Hardest Hit by Climate Change Seek to Amplify Pressure at Bangladesh Ministerial
- Ministers and representatives of some 30 countries, among the most vulnerable to the harmful effects of climate change, to gather in Dhaka, Bangladesh on 13th and 14th November 2011, just ahead of UN climate talks in Durban (COP17)
- Vulnerable countries seeking heightened awareness, accountability and support in the face of real and growing damages and suffering caused by climate change
- Forum of most vulnerable seeks leadership on green development, and assistance in technology, capacity and finance to adapt and pursue low-carbon growth
MADRID – 19 October 2011: The government of the People’s Republic of Bangladesh, supported by DARA, is convening a unique global conference of countries worst affected by the growing climate crisis. The ministerial-level meeting of the Climate Vulnerable Forum (CVF) will see high representatives from vulnerable countries of Africa, the Americas, Asia and the Pacific gather in the Bangladesh capital of Dhaka. Delegates are expected to issue a declaration firming united political calls from vulnerable countries for action by industrialized nations and urgent support to limit increasing loss of human life and other damages. They are also expected to affirm their own determination to pursue green development and to manifest moral leadership on low-carbon development.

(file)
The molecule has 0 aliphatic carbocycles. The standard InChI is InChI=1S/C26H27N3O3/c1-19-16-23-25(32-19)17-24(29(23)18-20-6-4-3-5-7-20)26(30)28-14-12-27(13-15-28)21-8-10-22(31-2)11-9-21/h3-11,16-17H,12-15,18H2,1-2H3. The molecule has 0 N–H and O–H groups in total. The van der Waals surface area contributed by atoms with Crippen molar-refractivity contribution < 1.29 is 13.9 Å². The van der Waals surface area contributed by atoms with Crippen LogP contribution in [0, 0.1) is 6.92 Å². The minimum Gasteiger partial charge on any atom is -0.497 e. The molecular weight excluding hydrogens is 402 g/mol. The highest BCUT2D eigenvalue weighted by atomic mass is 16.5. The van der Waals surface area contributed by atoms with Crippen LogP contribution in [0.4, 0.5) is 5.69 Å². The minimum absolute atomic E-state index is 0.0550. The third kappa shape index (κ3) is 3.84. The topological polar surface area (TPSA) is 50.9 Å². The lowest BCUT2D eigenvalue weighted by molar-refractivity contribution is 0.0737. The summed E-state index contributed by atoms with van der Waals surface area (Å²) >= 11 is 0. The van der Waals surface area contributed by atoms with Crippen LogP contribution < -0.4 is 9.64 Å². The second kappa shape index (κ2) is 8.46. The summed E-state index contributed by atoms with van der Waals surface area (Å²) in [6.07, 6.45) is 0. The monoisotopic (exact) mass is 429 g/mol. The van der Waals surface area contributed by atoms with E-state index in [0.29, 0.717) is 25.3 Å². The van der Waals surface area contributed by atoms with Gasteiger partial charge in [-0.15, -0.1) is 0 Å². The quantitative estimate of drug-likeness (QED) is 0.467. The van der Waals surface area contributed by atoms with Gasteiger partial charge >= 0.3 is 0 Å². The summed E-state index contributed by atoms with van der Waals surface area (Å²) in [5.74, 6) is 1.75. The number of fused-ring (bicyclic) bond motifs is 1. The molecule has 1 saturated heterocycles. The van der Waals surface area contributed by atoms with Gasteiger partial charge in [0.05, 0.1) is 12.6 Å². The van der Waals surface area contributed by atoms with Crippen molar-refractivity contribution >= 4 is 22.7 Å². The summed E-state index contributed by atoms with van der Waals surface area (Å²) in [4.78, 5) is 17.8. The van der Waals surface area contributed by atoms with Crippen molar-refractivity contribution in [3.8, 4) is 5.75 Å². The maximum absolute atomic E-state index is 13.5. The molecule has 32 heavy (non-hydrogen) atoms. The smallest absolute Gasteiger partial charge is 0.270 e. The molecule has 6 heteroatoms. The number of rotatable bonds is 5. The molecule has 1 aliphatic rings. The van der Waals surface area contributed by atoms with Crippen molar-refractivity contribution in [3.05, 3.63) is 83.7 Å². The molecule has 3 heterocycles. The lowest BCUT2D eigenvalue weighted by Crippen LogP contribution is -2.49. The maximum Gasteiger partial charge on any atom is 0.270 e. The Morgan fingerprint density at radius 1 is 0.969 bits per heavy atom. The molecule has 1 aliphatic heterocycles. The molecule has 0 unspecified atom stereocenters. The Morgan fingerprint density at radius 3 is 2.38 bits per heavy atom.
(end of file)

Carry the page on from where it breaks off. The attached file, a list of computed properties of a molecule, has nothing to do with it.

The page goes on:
DARA Trustee and Former President of Costa Rica, Mr. José María Figueres said:
“The CVF first spoke out in 2009, just prior to the UN climate conference at Copenhagen, when its leaders confronted us with one voice on the painful reality of our climate crisis. They also outlined a compelling commitment of their own to lead the low-carbon transition. We’ve seen only cautious global progress since that time; emissions are still rising nearly everywhere. Countries at the front-line increasingly suffer from the impacts of climate change. We should be paying close attention to the Forum’s message, because with this particular challenge the fate of the world is firmly tied to the fate of its most vulnerable groups.”Bangladesh Foreign Minister, Dr. Dipu Moni speaking of the forthcoming Forum said: